Virtual desktops thrive in the cloud

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Virtual desktops thrive in the cloud
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BlueFire has been dealing in virtual desktops for five years but a question that faces the Sydney reseller applies to the IT industry generally and that is to decide between the cloud and more established managed services.

For instance, Chromebooks, notebooks from Acer and Samsung running Google’s Chrome operating system, run popular applications such as Gmail in the cloud at the ad-search giant’s data centres around the world and delivered through the browser. And the success of Salesforce.com software for keeping track of sales leads and clients delivered as a service is a headwind to software makers that stream such applications from their customers’ data centres.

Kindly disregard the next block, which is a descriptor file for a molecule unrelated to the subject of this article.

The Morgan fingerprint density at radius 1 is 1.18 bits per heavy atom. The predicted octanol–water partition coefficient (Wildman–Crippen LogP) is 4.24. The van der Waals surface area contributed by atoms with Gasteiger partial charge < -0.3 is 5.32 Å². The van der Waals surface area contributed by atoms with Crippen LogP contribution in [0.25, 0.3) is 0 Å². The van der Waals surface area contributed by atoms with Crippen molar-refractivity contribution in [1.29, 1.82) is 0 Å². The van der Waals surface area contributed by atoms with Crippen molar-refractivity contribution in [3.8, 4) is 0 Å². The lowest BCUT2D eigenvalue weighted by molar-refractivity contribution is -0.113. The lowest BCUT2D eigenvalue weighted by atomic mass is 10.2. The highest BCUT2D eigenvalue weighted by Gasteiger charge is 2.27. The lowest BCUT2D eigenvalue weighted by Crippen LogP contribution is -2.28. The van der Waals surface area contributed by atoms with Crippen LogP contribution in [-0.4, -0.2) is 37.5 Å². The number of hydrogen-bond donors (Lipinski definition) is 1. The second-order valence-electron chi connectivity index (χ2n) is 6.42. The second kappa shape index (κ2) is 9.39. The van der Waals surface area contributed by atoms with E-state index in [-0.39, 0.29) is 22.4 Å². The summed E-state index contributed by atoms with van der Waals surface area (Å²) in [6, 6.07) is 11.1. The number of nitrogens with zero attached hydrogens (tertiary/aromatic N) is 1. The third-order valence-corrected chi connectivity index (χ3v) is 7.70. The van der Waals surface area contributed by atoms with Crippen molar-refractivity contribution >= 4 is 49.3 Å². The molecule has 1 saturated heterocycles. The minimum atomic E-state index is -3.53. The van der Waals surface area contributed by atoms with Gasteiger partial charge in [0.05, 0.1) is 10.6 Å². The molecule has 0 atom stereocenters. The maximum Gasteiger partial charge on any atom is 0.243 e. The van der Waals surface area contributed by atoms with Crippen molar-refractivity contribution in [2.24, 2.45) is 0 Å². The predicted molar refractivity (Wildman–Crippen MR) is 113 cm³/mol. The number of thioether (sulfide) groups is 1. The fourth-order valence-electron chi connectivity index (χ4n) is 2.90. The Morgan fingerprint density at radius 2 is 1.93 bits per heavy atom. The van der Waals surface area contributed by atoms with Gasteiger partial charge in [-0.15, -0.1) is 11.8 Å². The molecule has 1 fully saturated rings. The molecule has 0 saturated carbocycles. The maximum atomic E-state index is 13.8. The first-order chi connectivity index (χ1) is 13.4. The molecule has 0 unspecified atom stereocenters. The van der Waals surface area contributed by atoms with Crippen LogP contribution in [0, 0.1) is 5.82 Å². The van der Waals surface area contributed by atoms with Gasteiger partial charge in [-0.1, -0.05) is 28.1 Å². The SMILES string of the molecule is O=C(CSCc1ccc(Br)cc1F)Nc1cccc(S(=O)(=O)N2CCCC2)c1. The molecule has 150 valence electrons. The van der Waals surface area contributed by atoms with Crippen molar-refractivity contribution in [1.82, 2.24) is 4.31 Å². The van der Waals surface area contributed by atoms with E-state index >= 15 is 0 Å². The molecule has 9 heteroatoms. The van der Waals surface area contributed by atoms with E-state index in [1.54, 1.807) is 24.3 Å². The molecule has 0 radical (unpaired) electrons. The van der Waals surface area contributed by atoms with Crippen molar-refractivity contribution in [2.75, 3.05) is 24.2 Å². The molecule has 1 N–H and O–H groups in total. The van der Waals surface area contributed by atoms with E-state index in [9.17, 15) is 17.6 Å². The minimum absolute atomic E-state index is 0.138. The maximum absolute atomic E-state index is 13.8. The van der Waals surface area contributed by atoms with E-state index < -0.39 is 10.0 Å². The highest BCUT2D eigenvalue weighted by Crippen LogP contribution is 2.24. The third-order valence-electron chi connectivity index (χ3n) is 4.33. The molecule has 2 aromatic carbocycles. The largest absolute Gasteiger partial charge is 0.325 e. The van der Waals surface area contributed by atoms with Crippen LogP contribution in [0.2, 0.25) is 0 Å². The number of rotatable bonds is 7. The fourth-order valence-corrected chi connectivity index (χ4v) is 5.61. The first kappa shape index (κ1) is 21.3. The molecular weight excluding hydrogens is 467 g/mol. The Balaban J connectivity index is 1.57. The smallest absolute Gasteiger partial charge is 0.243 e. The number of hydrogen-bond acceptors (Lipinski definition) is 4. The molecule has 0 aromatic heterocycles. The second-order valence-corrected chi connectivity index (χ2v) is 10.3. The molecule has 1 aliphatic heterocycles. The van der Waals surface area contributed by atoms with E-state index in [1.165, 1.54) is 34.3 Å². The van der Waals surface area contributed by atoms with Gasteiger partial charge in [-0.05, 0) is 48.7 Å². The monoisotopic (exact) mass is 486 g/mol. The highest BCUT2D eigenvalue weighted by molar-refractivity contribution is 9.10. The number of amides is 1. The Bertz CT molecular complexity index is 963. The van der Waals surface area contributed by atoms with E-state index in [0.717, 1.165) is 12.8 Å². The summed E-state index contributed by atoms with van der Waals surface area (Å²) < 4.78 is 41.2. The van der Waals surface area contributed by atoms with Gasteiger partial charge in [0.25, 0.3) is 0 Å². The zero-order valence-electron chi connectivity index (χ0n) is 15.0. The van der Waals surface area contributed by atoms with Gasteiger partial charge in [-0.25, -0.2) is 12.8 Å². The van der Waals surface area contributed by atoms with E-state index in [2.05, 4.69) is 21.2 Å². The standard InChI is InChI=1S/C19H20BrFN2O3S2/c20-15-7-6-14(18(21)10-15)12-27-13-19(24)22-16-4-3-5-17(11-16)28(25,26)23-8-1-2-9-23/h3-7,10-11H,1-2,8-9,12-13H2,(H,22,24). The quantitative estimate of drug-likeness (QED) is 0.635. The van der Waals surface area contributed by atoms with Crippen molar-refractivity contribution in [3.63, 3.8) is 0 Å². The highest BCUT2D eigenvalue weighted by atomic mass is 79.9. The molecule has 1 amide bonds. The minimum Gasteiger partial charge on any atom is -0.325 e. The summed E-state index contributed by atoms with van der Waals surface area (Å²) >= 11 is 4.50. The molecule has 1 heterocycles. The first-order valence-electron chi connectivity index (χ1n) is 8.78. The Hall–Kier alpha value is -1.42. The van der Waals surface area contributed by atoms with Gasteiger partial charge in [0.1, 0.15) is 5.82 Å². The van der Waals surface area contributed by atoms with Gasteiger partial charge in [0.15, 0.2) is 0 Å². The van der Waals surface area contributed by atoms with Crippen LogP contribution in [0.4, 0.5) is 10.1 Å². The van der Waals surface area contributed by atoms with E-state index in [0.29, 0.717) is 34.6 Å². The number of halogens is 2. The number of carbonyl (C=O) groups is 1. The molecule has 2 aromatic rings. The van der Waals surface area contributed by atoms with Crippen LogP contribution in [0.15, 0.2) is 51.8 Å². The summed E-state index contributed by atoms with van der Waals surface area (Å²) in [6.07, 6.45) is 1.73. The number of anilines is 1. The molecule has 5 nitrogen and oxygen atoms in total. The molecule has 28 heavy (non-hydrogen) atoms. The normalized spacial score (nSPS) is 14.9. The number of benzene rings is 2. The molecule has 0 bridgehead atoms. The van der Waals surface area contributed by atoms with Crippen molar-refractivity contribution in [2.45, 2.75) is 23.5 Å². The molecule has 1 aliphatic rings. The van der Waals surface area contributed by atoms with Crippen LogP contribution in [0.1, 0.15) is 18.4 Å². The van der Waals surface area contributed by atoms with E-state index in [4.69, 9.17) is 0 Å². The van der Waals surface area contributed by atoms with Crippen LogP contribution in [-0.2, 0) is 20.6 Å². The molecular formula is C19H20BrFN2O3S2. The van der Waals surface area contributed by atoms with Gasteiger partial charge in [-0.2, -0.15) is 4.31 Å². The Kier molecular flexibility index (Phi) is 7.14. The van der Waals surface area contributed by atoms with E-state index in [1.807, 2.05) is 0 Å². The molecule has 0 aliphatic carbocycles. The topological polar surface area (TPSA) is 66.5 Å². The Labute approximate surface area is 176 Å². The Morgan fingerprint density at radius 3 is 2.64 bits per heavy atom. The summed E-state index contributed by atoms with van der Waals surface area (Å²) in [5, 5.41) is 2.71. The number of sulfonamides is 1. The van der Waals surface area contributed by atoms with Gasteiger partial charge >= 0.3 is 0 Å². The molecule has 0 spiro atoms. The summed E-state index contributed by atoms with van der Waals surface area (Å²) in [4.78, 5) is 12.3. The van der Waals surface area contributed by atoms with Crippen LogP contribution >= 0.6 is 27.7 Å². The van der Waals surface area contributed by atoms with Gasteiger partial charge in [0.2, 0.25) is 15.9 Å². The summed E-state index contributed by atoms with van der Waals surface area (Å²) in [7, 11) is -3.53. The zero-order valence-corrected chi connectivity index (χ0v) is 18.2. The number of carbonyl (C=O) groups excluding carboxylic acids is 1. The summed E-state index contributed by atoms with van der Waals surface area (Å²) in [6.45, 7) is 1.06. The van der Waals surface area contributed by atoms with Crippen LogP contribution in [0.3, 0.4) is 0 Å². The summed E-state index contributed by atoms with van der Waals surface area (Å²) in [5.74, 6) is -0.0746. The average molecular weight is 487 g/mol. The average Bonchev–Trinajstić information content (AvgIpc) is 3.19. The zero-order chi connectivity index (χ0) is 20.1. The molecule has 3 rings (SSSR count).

BlueFire chief information officer Jason Serda says there's money in making IT easier for small business customers through the use of virtual desktops.

"They are are not interested in complexity. They’ve heard every story in the book and they just want something that works,” Serda says.

Since Dimension Data bought BlueFire two years ago, the managed-services provider has expanded to seven data centres in Australia and New Zealand and Asia.

BlueFire sells service providers hardware, software, training manuals, brochures, services and collateral to sell their own cloud services for desktop virtualisation.

Two recent wins are Amcom Telecom in WA and Bharat Sanchar Nigam, an Indian Government telecommunications company. Six deals are in the wings, Serda says.

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